Scottish cities — and by 1913 was president of the League in Scotland.
y this time the Scottish suffragists’ movement had become more militant as a
result of frustration at the failure of their peaceful attempts to obtain
Direct action saw them chaining themselves to railings and setting fire to
Ayr Racecourse and Leuchars Railway Station.
Murray was arrested on several occasions, including in 1917 when she tried
to address a protest in . That same year she published a novel, The Hidden
Tragedy, which depicts the heroine’s struggles to win the vote.
Eventually Murray’s suffrage work took her not only to England but as far
afield as Budapest, and she became noted as a speaker, with one male admirer
quoted in the Herald in 1913 as saying:
“If only more people, particularly cabinet ministers, could hear Eunice
Guthrie Murray speak the vote would be won without delay.”
She herself wrote in her diary: “The speaking, now I have embarked, comes
easily and I can hold any crowd, hostile or sympathetic."
To Murray’s disgust, however, she found few sympathisers among her well-off
“My neighbours with very few exceptions disapprove not only of militants,
the wonderful new movement, but even of woman suffrage. With a shrug of the
shoulders they say they don’t want the vote, they have everything they want
– ease, position and wealth.”
The diary entries begin to peter out at the start of the war, although she
does take time to discuss Jane Eyre at length, calling it “the story of a
woman fighting against injustice”.
AFTER the war, Murray went on to play a full part in local government
following her election to the council and was always supportive of anything
that improved the welfare of people in the area, particularly better housing
She became a co-founder of the first branch of the Women’s Rural Institute
in Dunbartonshire in 1922 and was eventually made president. A history of
the branch later stated:
“The minutes go right back to 1922. It’s quite amazing. The first president,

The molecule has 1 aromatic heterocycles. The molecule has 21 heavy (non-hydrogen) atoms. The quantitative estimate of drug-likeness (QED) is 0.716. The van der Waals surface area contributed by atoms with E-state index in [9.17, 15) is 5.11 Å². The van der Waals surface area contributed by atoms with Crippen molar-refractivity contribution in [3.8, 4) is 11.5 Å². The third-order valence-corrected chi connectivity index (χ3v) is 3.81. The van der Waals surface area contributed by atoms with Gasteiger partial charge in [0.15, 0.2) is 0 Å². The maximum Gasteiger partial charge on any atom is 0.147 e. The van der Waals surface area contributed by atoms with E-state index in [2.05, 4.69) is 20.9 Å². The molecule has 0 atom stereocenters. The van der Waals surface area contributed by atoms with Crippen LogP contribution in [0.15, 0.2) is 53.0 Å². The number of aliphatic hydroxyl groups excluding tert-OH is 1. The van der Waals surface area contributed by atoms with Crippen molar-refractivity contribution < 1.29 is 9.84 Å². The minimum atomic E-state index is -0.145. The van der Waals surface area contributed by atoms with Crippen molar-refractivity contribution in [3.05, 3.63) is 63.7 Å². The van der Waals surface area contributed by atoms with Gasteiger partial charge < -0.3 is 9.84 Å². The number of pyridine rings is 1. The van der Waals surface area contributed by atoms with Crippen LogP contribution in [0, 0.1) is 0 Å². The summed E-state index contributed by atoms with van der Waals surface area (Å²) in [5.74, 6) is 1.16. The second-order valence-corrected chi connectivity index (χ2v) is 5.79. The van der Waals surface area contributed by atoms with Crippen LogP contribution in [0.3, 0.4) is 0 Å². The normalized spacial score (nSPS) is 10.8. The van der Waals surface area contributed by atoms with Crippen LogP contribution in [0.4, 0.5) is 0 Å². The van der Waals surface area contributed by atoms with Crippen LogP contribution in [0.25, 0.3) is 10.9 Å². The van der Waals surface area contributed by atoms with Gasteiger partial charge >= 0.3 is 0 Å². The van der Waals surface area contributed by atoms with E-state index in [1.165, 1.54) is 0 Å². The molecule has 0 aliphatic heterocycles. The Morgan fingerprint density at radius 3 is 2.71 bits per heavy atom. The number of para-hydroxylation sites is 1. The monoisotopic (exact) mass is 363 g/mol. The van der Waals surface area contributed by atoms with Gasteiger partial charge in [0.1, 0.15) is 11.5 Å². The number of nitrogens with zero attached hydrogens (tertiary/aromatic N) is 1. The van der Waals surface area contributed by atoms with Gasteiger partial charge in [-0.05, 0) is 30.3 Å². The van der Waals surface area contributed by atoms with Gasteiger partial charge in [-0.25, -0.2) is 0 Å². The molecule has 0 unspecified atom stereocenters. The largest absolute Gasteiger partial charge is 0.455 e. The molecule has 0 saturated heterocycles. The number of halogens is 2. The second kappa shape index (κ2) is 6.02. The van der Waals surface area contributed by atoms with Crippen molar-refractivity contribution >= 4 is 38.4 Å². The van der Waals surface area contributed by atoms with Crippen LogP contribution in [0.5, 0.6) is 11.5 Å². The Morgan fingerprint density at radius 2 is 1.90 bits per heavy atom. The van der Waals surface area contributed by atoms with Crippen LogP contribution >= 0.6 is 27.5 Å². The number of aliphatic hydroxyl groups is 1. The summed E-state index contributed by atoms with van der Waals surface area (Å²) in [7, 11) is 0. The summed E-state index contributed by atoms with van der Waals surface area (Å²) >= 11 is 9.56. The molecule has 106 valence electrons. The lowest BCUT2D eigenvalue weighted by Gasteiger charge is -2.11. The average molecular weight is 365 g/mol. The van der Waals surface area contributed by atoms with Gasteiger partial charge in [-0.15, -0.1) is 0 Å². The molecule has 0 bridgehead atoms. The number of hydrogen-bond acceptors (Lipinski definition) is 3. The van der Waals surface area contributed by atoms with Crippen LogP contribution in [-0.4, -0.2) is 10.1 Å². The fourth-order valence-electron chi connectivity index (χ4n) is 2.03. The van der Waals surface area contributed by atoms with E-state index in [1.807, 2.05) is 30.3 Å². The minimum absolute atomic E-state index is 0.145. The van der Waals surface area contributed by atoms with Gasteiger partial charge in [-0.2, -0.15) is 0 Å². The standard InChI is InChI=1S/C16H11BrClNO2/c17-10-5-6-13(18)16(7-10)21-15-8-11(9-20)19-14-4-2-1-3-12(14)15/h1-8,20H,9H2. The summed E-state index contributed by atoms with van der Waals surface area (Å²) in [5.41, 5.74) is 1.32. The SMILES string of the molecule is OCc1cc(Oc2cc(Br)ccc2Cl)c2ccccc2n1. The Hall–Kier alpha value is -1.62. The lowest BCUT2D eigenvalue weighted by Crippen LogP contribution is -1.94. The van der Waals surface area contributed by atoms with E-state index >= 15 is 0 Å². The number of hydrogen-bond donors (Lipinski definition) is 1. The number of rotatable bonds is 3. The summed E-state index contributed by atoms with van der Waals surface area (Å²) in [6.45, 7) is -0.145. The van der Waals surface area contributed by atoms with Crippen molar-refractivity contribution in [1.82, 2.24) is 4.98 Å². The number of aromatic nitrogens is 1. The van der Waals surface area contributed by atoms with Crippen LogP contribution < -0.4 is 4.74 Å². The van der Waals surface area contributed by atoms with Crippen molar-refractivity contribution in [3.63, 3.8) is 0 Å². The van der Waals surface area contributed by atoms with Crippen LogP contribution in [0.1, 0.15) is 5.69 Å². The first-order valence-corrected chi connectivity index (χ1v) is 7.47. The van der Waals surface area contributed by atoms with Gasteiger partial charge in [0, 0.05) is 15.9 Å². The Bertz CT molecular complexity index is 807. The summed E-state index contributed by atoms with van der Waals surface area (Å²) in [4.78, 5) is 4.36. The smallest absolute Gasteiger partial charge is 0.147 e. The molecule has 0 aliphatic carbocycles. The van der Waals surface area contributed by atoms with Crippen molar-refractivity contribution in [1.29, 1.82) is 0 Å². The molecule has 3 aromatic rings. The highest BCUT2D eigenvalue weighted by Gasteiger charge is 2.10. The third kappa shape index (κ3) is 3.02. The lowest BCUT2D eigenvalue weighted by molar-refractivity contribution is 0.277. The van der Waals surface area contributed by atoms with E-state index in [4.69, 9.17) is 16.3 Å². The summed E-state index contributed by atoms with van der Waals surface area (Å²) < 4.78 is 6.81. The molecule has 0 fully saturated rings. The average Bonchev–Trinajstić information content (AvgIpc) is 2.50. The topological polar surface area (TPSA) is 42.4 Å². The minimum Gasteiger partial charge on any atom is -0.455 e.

Eunice Murray, was the guiding light. The WRI was very popular. Cardross was
a big farming community. I suppose back then there wasn’t much else to do.”
Murray continued to champion rights for women throughout her life through
talks and writing, with her books including Scottish Women of Bygone Days
(1930) and A Gallery of Scottish Women (1935).
In 1938, she chaired a Status of Women conference in Glasgow, where the key
speaker was Helen Fraser, one of the leading lights in the national
Murray was also keen to see
the establishment of folk museums, similar to ones she had visited on the
continent during her travels. She regretted there were none in Scotland,
believing they were a key feature of a peaceful and civilised society.
She became involved with the National Trust for Scotland soon after its
inception, serving on its council and executive committee from 1931, and
donating generously to many of its appeals.
Remaining unmarried, she devoted herself to her activities and was involved
in many local committees, including the Cardross Trust where she was chair
until she died, aged 82, in March 1960, from a stroke brought on by
cardiovascular degeneration. Murray’s work in the community did not go
unrecognised and she was appointed an MBE in 1945.
Tributes have been paid to her in this centenary year of women finally
winning the vote in the UK.
“Eunice Guthrie Murray was a remarkable woman,” said director of Helensburgh
Heroes, Phil Worms. “When we look back at the suffragist and suffragette
movement and that period in our history we tend to recall the Pankhursts,
Emily Davison or Nancy Astor and we overlook the contribution made,
particularly in Scotland, by Eunice and others. She was an extremely
important and active figure in the movement and one who deserves similar
“One hundred years later and we still have significant areas where
improvement needs to be made in the fight for equality, gender pay gaps
being a very current example, and we owe it to all the suffragettes not to
become complacent but to continue to fight for equal rights.”
Dumbarton Jackie Baillie said that without the efforts of pioneers like
Murray she could not have been elected in 1999 as the first woman to
represent the Dumbarton constituency.
“Eunice Guthrie Murray MBE is an inspiring role model for women,” she said.
“She led the way in campaigning for equal rights, playing a national role in
the suffrage movement and becoming the first woman to stand for election in
“Without the efforts of pioneers like Eunice Guthrie Murray I could not have
been elected as the first woman to represent the Dumbarton Constituency in
“She was one of more than 1000 women across the United Kingdom who were
arrested in a politically-motivated crackdown against the suffrage movement.
We owe them a debt of gratitude as we remember the sacrifices they made for
a cause they knew was right. On the 100th anniversary of the 1918
Representation of the People Act we should celebrate their success and
redouble our efforts to eradicate inequality.“
A century has passed since the first women won the right to vote but there
is still a lot of work to do. The gap between men and women’s earnings at
work is growing and Helensburgh and Lomond has never been represented in the
UK Parliament by a female MP. We should not let another century go by before
women and men are equal in all things.